I know, because they are not what I thought they were, either.
They are not the dull-eyed, spiritless drones that I -- let's be honest -- have been throwing under the bus for the past year and a half as foils for high-achieving-yet-spunky tiger cubs.
When I scanned the roomful of preteen faces, I saw quiet curiosity, excitement, impatience, incredulity -- signs of life, not of submission.
Without a doubt, these kids are victims of a relentless and unhealthy education system. In elementary school, they are introduced to math concepts that would perplex American adults. As sixth graders, many of them spend upwards of 15 hours per day on school and schoolwork. By sophomore year of high school, each will have been assigned by their parents and teachers to either the "humanities track" or the "science track," a decision which may dictate the rest of their lives. From the first day of kindergarten to the day they graduate, they will be subject to a shaming system; students are continually ranked by test scores, with the results posted for all to see. Even more stressful, they will spend most of their youth preparing for the gao kao, the Chinese college entrance exam. Unlike the American SAT, the gao kao is the sole factor in Chinese college admissions. It is administered once a year in every province. The test takers are then assigned to colleges by quotas: the top 38 (out of 660,000) scorers in Shandong, for example, get to go to the esteemed Beijing University. Score well, and your life could change forever. Score poorly, and you will die a spinach farmer like all of your ancestors. This explains the immense pressure many Chinese parents -- especially farmers and migrant workers -- put on their children: they see academic success as the ticket to a better life. (If this interests you, I highly recommend the films Last Train Home and China Heavyweight, which I'll write more about in a later post.) As a result, these students are fully taught to the test. In literature class, they memorize great novels word for word. In physics, they learn how, not why. In all classes, they are expected to sit motionless and emotionless, and speak when spoken to.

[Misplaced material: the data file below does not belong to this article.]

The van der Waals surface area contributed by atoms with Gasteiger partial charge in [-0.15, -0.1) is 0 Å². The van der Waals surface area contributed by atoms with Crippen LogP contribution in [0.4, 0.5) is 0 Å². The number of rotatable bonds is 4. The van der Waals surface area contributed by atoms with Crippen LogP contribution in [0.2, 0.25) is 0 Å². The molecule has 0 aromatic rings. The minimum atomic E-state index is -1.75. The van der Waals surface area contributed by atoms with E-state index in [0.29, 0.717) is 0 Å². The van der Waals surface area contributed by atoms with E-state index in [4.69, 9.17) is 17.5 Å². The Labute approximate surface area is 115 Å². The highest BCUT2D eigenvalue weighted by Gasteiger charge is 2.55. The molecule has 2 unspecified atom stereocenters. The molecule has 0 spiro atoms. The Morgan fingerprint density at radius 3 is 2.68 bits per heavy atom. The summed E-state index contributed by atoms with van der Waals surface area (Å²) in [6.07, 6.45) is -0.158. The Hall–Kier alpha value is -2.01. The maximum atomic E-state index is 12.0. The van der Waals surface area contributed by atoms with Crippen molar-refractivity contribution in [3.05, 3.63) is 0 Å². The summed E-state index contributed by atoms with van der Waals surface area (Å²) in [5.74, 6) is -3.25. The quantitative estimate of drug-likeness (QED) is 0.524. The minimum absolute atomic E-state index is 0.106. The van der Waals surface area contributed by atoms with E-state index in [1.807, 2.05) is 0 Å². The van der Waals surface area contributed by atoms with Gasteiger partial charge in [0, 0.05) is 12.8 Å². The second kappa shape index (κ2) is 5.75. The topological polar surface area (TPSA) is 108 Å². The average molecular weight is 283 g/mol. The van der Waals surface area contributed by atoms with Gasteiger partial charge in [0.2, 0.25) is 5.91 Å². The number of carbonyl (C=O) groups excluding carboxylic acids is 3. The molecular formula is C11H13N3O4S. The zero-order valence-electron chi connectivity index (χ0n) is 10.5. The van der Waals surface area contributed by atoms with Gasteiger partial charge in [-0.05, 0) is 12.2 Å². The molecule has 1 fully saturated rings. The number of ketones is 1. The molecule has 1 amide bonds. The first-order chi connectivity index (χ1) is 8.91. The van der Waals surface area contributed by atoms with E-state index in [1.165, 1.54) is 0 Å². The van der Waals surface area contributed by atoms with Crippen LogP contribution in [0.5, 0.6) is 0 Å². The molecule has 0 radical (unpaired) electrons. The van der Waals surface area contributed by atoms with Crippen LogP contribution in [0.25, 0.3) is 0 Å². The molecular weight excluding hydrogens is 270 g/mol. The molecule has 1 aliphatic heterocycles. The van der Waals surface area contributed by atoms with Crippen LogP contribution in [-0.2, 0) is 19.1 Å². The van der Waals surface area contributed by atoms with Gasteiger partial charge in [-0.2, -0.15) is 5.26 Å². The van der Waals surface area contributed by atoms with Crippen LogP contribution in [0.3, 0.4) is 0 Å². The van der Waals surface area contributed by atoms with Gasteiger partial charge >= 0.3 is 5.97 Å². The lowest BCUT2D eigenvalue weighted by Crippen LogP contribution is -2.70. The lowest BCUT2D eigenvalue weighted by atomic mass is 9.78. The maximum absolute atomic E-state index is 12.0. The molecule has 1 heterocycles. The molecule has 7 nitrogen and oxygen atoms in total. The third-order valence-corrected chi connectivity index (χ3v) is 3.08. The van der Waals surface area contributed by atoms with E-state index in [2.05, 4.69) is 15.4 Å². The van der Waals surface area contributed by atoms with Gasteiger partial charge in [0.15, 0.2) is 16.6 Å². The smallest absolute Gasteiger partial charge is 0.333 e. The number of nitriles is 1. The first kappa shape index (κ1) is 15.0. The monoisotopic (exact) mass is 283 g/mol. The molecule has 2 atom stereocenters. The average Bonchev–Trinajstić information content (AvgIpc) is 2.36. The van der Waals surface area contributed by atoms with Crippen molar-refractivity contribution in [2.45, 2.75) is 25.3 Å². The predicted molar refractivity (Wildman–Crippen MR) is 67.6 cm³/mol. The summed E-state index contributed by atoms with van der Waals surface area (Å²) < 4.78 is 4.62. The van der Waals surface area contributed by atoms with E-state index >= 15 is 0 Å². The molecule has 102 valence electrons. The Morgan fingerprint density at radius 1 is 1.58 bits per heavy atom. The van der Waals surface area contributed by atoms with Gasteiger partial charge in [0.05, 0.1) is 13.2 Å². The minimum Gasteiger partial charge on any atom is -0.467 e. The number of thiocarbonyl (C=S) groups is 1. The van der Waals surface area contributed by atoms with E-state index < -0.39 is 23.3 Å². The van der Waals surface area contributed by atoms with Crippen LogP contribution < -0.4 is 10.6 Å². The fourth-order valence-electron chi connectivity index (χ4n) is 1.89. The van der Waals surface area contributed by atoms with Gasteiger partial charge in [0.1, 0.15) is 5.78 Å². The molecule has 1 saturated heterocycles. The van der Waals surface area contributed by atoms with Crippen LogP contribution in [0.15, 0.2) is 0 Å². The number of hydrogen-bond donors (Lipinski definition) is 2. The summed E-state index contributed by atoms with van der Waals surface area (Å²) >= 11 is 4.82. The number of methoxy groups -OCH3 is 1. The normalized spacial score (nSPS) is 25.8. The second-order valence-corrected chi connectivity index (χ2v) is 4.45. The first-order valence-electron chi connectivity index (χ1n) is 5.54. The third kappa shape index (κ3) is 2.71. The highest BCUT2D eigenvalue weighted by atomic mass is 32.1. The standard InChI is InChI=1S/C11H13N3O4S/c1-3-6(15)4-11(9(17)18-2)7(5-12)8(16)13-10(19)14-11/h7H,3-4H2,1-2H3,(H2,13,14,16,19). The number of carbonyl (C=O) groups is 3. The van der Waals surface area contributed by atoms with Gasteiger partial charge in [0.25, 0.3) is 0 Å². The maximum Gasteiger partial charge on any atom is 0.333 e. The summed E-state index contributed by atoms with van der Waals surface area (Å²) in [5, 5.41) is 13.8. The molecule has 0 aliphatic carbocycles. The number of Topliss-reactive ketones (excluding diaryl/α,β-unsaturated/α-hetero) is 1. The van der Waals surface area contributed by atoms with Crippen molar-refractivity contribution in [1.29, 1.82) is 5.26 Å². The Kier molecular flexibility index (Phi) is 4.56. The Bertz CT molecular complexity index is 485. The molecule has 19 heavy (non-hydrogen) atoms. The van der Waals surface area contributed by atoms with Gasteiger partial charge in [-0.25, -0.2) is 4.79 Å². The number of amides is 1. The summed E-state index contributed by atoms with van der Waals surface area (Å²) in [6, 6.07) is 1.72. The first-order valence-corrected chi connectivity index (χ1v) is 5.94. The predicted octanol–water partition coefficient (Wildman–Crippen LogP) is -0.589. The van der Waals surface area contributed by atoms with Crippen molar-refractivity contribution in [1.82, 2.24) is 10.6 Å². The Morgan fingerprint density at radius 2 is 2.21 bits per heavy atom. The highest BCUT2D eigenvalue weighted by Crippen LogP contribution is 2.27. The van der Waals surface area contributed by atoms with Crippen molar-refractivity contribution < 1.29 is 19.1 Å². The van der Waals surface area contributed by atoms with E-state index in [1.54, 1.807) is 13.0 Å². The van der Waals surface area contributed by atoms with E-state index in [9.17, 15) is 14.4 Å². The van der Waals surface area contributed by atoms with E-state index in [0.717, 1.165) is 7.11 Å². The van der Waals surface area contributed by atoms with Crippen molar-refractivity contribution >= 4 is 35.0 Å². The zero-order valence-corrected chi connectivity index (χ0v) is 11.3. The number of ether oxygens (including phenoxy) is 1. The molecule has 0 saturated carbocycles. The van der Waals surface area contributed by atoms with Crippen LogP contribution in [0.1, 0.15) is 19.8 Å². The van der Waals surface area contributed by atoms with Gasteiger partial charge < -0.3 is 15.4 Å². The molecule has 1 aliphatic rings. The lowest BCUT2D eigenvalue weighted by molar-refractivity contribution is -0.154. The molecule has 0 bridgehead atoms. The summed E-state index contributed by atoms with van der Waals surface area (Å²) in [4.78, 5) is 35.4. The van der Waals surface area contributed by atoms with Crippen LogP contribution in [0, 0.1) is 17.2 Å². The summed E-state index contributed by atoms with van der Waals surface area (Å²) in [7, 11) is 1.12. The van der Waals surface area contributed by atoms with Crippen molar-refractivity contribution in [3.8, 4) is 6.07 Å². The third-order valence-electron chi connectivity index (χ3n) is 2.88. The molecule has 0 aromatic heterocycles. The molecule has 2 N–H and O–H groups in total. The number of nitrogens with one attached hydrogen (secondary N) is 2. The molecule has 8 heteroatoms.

And this school was considered dangerously progressive.
Schools are not to blame for the rigidity -- if they didn't adhere to traditional Chinese methods, the students would all fail the gao kao and end up as sweatshop seamstresses. Literally. In fact, it was moving to see how hard the teachers tried to teach creativity, independence, and values while operating within the framework. For example, each student was given a potted plant to tend so they could learn to care for others. The cafeteria had its own garden and livestock. Through harvesting vegetables and caring for pigs, the students practiced teamwork and sustainability. The administration also extended the school day, so that the kids would have time for music class, art class, and PE. Still, everyone was shocked when I described a typical American school day: discussion-based English class, where the teacher praises you for voicing a dissenting opinion; a lunch period where you socialize with friends; working in pairs to solve math problems; team sports practice for two hours in the afternoon, followed by a theater rehearsal or Drivers' Ed or volunteering at the local hospital. They couldn't believe American students had time to eat dinner with their families, or just hang out with friends.